Tuesday, May 03, 2005

Thoughts on Judicial Nominations 

First thought: Danny Graves sucks.

Second thoughts: I posted the comment below on this conservative blog that Andrew Sullivan linked to. I thought I'd post it here as well, since there has been a dearth in posting lately and since I know everyone is dying to hear my thoughts on this issue.

The Post:

My response to this analysis has always been: who cares? It’s true, conservative minorities (both Democrats and Republicans) in the 1950s and 60s did not filibuster judicial nominations - they were too busy filibustering civil rights legislation. The point is, there’s not that much that a minority in Congress can do. You have to pick your battles. Conservatives in the 50s and 60s realized that it was very important to their constituents to live in a segregated society - and this was the battle they were willing to fight. Democrats in Congress today have had no choice but to allow large chunks of the Bush agenda to become law - No Child Left Behind, tax cuts, drug benefits, a war, Bankruptcy Bill and more. They have focused their resources on the issue of judges. It is very important to the Democrats’ constituents that they live in a world where the government cannot force women to give birth, where the federal government can fight discrimination and protect the environment, where the New Deal remains Constitutional and where a child-like literal reading of the Constitution is not the means by which important judicial decisions are made.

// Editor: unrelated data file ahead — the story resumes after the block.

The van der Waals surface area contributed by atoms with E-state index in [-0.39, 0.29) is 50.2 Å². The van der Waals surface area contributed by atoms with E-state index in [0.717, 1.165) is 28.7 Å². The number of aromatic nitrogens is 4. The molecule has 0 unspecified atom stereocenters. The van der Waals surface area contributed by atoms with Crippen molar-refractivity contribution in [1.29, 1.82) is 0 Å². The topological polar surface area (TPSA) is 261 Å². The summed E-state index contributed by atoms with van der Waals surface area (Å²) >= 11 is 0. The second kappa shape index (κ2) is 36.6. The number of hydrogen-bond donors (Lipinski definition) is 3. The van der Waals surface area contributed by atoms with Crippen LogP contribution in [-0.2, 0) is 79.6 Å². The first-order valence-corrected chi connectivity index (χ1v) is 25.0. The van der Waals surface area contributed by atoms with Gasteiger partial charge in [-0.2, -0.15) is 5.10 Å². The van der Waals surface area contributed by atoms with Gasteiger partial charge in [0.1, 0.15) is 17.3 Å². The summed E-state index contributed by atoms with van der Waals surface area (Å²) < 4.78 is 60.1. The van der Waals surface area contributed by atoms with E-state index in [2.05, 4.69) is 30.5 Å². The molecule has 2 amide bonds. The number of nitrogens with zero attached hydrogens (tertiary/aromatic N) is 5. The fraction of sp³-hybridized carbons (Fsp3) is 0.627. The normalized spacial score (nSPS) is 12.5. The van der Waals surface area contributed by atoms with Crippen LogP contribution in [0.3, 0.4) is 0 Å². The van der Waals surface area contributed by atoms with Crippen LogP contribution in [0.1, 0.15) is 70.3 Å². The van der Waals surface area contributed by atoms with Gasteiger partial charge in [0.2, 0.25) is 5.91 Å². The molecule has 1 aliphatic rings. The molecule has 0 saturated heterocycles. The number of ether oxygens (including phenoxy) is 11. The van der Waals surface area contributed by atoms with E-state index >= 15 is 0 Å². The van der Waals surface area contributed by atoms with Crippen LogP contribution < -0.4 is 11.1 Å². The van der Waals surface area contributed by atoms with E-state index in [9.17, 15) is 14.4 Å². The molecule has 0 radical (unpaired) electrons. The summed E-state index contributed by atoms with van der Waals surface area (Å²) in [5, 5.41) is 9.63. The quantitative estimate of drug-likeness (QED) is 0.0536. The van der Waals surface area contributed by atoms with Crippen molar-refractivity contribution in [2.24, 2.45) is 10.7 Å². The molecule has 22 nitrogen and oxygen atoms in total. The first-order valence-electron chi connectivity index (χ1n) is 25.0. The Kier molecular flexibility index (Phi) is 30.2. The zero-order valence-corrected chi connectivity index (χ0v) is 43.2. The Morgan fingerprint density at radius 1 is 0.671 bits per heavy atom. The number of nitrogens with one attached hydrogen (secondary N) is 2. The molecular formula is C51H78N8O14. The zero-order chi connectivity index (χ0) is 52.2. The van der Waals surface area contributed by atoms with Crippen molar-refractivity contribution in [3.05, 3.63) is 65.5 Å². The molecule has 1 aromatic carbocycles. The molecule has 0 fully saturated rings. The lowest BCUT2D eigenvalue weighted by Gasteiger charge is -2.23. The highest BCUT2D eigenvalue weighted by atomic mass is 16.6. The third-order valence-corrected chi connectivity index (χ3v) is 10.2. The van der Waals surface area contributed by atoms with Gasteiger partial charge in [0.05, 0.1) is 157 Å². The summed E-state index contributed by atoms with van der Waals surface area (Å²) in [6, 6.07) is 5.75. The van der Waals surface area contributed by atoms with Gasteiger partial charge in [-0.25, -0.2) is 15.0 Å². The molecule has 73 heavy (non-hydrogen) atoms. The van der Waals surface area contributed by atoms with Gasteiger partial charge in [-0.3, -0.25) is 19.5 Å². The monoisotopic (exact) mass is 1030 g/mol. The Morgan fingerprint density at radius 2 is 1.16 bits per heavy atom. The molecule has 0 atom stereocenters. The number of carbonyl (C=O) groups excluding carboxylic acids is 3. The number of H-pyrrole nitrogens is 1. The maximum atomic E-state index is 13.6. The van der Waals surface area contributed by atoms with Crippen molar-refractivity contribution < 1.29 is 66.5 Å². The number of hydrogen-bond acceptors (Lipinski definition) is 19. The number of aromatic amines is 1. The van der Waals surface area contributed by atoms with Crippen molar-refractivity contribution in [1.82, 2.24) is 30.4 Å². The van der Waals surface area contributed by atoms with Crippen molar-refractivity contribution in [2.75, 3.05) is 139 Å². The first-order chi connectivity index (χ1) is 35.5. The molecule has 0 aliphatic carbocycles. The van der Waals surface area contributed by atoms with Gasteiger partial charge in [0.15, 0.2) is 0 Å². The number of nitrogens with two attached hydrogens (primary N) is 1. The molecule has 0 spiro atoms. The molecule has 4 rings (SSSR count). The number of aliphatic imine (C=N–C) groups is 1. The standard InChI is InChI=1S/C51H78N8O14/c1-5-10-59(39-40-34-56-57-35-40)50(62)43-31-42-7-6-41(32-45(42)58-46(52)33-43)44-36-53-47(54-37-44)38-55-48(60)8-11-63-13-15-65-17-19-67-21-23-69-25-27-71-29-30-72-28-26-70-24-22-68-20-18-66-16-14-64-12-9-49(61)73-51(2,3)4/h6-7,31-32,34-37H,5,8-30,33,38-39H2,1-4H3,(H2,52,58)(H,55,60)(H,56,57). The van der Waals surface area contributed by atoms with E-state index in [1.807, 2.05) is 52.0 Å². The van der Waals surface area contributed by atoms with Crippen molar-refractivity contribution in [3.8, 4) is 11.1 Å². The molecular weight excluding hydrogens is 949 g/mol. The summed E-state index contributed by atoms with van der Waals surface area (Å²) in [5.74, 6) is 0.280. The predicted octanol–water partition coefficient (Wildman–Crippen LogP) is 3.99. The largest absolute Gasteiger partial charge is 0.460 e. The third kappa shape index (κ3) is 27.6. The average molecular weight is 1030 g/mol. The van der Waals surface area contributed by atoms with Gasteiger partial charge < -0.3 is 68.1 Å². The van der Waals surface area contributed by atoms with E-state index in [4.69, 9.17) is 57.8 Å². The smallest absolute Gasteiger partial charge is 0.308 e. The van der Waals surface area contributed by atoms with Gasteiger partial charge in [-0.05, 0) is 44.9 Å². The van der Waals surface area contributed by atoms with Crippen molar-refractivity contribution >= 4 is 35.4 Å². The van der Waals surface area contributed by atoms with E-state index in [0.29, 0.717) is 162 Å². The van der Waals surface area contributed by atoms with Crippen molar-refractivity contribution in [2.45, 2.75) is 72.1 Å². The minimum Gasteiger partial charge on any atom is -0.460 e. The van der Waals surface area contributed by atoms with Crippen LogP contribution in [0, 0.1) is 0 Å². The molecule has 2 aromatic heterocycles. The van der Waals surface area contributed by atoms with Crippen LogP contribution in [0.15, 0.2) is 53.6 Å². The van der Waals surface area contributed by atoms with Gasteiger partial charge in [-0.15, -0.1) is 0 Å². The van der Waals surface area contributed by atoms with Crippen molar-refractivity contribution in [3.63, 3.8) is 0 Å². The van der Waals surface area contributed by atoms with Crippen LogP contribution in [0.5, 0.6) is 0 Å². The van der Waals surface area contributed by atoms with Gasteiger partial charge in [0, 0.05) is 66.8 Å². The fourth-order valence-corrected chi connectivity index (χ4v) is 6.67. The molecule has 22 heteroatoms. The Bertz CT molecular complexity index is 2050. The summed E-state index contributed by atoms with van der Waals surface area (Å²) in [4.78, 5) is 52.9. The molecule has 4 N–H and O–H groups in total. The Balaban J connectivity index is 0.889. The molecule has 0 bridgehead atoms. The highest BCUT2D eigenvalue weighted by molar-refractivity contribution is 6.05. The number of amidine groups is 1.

Obviously, I don’t agree at all with the conservative viewpoint in the 50s and 60s, but nobody can deny that racism was extremely important to the minority in Congress and their constituents - so important, that they were willing to shut down the Senate to prevent civil rights legislation from being passed. Well, the Democrats are just as passionate about protecting the integrity of the judiciary. (We also have the advantage of being correct on this issue, unlike the Senate minorities of the 50s and 60s.) We are willing to shut down the Senate to stop Bush from nominating very conservative judges. If the Republicans want to take away the filibuster on this issue, Democrats can and should shut the entire Senate down.

I’m taking these statistics at face value and assuming that they’re not misleading in any way (although that’s possible). These statistics could just as easily be used as evidence that Republican Presidents nominate more radical and unacceptable judges - something that is too subjective for statistics to capture.

The bottom line is, minorities in the Senate only have the ability to use their limited powers - especially the filibuster - on certain issues. Just because no minority has found judicial nominations important enough to filibuster in the past doesn’t mean that doing so unconstitutional.
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